Huna Article

Huna International

Ritual Considerations
by Graeme Kapono Urlich

In my home country of New Zealand, more and more I am seeing cacao rituals and similar being offered. This is a good thing in my mind but there are some factors to consider in terms of who such rituals may benefit.

In South American countries where cacao was valued more than gold by some, a huge cultural and genetic foundation exists for why such a ritual would be performed, a strong identification with the gods it is designed to connect with and a strong expectation of what results it would bring has been built up over centuries.

I'm no expert on these cultures and indeed, have not personally attended a cacao ceremony, but I do have a good understanding of the structure of ritual and what makes one effective. In Kupua tradition, being an adventurer one, a ritual need only be appropriate for the purpose and be able to impress the subconscious minds of the participants to have a significant effect. We can make up a ritual on the spot for an individual and get the desired effect.

When we are involved in a ritual where the symbolism is largely unknown and we are simply trusting that the leader knows what they are doing, or in the ritual itself, very often we are left wondering or with very temporary effect, if any. Some may mistake the temporary chemical effects of cacao as something significant initially and wonder why it wears off, leading to disillusionment. Many such rituals come from more warrior based cultures and the ritual generally needs to be performed perfectly and it needs to be the correct ritual performed at an auspicious time.

As with so many traditions brought to the west, often by westerners with only brief exposure to the cultures, sometimes there is little or no understanding of the background and the performance is shallow with little effect, unless there is some level of genetic memory that gets stimulated in an individual or they find a specific significance of their own in it.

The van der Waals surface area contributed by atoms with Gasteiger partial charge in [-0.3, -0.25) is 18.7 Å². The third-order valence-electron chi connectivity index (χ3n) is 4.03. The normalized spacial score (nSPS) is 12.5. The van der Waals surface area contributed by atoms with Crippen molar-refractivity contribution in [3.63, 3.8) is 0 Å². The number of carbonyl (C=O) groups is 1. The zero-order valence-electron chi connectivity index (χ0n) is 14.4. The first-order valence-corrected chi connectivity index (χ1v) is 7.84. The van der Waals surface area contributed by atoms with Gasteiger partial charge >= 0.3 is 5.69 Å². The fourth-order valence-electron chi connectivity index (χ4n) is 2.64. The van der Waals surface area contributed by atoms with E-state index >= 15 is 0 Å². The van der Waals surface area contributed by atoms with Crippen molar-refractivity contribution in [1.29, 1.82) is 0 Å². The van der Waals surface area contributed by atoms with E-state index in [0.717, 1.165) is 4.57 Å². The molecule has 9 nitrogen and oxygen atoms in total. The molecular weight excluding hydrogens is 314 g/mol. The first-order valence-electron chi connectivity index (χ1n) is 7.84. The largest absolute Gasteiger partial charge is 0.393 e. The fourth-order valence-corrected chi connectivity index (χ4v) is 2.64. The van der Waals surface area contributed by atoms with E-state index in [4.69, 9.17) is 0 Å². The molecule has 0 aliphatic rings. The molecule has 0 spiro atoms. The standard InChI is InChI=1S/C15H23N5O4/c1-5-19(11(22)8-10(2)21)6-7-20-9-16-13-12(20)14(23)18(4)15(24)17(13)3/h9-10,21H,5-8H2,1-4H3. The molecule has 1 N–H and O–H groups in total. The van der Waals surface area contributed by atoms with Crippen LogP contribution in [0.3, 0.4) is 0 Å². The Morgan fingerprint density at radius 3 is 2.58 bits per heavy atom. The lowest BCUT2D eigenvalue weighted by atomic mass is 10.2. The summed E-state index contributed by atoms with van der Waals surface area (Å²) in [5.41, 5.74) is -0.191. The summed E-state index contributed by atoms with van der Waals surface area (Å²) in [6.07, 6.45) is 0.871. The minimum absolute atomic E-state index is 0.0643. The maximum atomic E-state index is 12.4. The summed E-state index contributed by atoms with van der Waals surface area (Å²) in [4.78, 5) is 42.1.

All cultures have some mythology around ancestors. One temple in India for example is full of rats that the villagers feed and look after because it is believed they are the returned souls of deceased family, but fundamentally our ancestors are in our DNA as genetic memory. One of my teachers said the temple style of Lomi Lomi I learned was originally designed as a rite of passage intended to stimulate genetic memory. There is so much of this genetic memory that only a tiny portion gets activated through our learning, interest, experience and focus etc. Occasionally a sound, taste, smell or sight might trigger such a memory and stimulate an interest in something or a place.

With rituals from other cultures there will be an increased effectiveness when there has been some in depth study of the culture and the symbolism a ritual uses. A reasonable understanding of the purpose and a clear focus on the expected result throughout the ritual adds effectiveness. Simply being there and experiencing the event will have some effect and this will increase with repetition and understanding.

With the Buddhist mandalas for example, the power and effectiveness is not from the mandala itself, they are always done with an outcome in mind and rarely kept for very long. I witnessed one that was done over 48 hours with a focus on peace in a specific region in Africa. The process didn't begin with making the mandala, but with setting the intention then the gathering and preparation of the sand, stones, shells and other bits and pieces that were used. The process is a tool for bringing intense focus and presence into the moving meditation on an intent.

The authority that the participants give to the leader of a ritual, and the leader's level of confidence, also has an impact on the effectiveness it has for them. There are many considerations to take into account when choosing to attend these events. It’s fine to experiment and try things out but if you want the best effect from the time, and sometimes considerable money, spent on the process then put some preparation time in to really knowing why you are choosing to do it and what you expect from it.

Graeme Kapono Urlich (July 2023)

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